1. After about six months of trying to conceive, I sat cross-legged on a friend’s couch, explaining how I had assumed I’d be pregnant on the first or second try. She looked me in the eye and said, “Well, you know, you’re still one of the most fertile people I know.” I carried that sentence around with me for the next year and half like a stone in my pocket. Infertility had made me feel broken, but my friend’s statement helped me see the larger picture, to understand that fertility might mean more than making babies, that my person still had value.

2.  A counselor once told me, at the end of our session: “Seek as much pleasure as you can.” In some ways, this statement might not be so different from the ubiquitous advice, “Relax!”, but I found it far more helpful. To me, “Relax!” was an admonition; it implied that I was doing it all wrong. But “Seek pleasure” was instructive. It didn’t promise a baby, but it reminded me that in the meantime I could enjoy myself. It helped me sleep more, eat better, and listen to the whisper inside of me that told me what I craved.

3. In the spirit of seeking pleasure, I stopped spending a fortune on acupuncture (which I did not enjoy) and instead sought out a massage therapist. During our first session, she asked what I wanted to work on, and I told her I’d been trying to conceive for over a year. She looked at me with empathy and revealed, “It took me three years to get pregnant.” And suddenly, just like that, I felt hopeful again.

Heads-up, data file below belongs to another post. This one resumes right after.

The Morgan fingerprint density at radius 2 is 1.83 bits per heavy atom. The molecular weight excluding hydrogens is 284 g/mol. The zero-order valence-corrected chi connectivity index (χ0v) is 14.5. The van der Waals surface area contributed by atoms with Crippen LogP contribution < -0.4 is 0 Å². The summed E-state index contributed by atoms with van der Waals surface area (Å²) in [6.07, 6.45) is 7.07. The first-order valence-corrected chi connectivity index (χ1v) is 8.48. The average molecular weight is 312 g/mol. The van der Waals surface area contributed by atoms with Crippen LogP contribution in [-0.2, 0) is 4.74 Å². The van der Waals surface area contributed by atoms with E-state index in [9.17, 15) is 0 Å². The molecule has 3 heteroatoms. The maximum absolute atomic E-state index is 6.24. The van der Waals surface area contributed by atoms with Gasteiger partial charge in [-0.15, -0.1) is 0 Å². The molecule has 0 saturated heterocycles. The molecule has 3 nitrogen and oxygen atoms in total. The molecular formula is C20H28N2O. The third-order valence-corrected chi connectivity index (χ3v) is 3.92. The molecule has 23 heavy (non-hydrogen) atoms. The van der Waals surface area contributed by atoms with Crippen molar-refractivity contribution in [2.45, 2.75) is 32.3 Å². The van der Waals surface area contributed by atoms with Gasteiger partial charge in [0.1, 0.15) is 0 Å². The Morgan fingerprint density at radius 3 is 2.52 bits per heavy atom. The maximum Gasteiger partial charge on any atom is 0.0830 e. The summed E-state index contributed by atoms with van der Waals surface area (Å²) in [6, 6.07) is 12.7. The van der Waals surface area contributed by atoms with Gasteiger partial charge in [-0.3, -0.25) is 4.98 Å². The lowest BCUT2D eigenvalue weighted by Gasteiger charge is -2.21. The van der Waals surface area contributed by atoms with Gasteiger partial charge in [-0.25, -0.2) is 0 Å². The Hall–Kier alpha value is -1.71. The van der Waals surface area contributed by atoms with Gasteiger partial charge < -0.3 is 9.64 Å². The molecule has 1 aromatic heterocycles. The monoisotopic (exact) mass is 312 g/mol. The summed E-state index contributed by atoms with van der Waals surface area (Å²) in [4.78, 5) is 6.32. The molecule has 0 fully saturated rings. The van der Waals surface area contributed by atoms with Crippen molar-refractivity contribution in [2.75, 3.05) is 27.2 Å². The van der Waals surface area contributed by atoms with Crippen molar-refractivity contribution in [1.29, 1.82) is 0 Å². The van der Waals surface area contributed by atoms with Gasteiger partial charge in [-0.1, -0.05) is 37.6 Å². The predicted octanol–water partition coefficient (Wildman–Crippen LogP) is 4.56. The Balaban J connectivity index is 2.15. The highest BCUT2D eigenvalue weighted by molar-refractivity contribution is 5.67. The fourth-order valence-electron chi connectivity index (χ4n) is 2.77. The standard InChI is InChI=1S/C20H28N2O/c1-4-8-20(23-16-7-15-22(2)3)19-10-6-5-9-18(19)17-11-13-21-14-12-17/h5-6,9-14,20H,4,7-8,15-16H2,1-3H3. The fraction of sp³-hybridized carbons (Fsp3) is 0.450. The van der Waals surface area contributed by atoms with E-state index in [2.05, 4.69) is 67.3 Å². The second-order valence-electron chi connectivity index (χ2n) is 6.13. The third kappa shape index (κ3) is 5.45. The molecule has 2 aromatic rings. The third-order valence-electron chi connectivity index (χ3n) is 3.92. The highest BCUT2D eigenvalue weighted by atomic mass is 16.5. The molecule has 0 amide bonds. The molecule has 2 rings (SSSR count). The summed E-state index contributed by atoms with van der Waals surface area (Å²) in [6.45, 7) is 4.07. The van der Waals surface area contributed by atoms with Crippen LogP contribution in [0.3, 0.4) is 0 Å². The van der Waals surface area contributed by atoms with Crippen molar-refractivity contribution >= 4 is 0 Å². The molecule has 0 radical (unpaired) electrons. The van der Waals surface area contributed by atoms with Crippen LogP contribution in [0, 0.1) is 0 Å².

4. This last one is impossible, but it would have solved everything. One day, when my first son was two, we were on a walk together and I realized: if I could have a photograph of this moment, and if I could time travel back two years, I would have had so much patience. If I could have seen a single photo of my son, there would have been no dread or urgency to my waiting. They say that faith is knowing without proof, and apparently I’m incapable of that, which is what made those years painful. If the future me could have provided the past me with proof, I’m certain those two years would have felt like twenty-four months instead of an impossible eon.

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Some of the Ways I Didn’t get Pregnant

Image(image from http://www.webmd.com/baby/ss/slideshow-conception)